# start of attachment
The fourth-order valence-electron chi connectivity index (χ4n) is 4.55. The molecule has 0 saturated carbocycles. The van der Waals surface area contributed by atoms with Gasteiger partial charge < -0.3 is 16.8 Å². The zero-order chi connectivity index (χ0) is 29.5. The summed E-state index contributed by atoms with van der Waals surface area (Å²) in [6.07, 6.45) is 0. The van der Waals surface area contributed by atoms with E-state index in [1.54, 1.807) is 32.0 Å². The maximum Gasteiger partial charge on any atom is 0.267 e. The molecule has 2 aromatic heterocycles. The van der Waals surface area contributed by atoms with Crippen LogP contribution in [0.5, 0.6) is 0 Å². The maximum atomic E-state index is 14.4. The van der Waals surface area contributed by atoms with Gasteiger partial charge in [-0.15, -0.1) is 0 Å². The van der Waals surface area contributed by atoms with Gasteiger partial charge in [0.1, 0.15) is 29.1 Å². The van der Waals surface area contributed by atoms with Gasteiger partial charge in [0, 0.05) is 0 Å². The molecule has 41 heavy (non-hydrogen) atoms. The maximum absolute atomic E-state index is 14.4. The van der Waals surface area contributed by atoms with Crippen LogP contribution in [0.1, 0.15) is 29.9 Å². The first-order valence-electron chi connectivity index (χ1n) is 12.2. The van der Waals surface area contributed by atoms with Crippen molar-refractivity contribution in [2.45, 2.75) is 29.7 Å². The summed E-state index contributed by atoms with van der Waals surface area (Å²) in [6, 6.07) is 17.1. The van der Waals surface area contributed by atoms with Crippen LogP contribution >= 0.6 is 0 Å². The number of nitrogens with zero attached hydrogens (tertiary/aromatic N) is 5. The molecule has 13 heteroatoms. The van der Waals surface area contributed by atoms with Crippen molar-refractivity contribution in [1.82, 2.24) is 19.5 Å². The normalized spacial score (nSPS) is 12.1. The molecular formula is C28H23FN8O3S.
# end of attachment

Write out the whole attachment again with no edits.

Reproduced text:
The fourth-order valence-electron chi connectivity index (χ4n) is 4.55. The molecule has 0 saturated carbocycles. The van der Waals surface area contributed by atoms with Gasteiger partial charge < -0.3 is 16.8 Å². The zero-order chi connectivity index (χ0) is 29.5. The summed E-state index contributed by atoms with van der Waals surface area (Å²) in [6.07, 6.45) is 0. The van der Waals surface area contributed by atoms with E-state index in [1.54, 1.807) is 32.0 Å². The maximum Gasteiger partial charge on any atom is 0.267 e. The molecule has 2 aromatic heterocycles. The van der Waals surface area contributed by atoms with Crippen LogP contribution in [0.5, 0.6) is 0 Å². The maximum atomic E-state index is 14.4. The van der Waals surface area contributed by atoms with Gasteiger partial charge in [-0.15, -0.1) is 0 Å². The van der Waals surface area contributed by atoms with Gasteiger partial charge in [0.1, 0.15) is 29.1 Å². The van der Waals surface area contributed by atoms with Gasteiger partial charge in [0, 0.05) is 0 Å². The molecule has 41 heavy (non-hydrogen) atoms. The maximum absolute atomic E-state index is 14.4. The van der Waals surface area contributed by atoms with Crippen LogP contribution in [0.1, 0.15) is 29.9 Å². The first-order valence-electron chi connectivity index (χ1n) is 12.2. The van der Waals surface area contributed by atoms with Crippen molar-refractivity contribution in [2.45, 2.75) is 29.7 Å². The summed E-state index contributed by atoms with van der Waals surface area (Å²) in [6, 6.07) is 17.1. The van der Waals surface area contributed by atoms with Crippen LogP contribution >= 0.6 is 0 Å². The number of nitrogens with zero attached hydrogens (tertiary/aromatic N) is 5. The molecule has 13 heteroatoms. The van der Waals surface area contributed by atoms with Crippen molar-refractivity contribution in [1.82, 2.24) is 19.5 Å². The normalized spacial score (nSPS) is 12.1. The molecular formula is C28H23FN8O3S.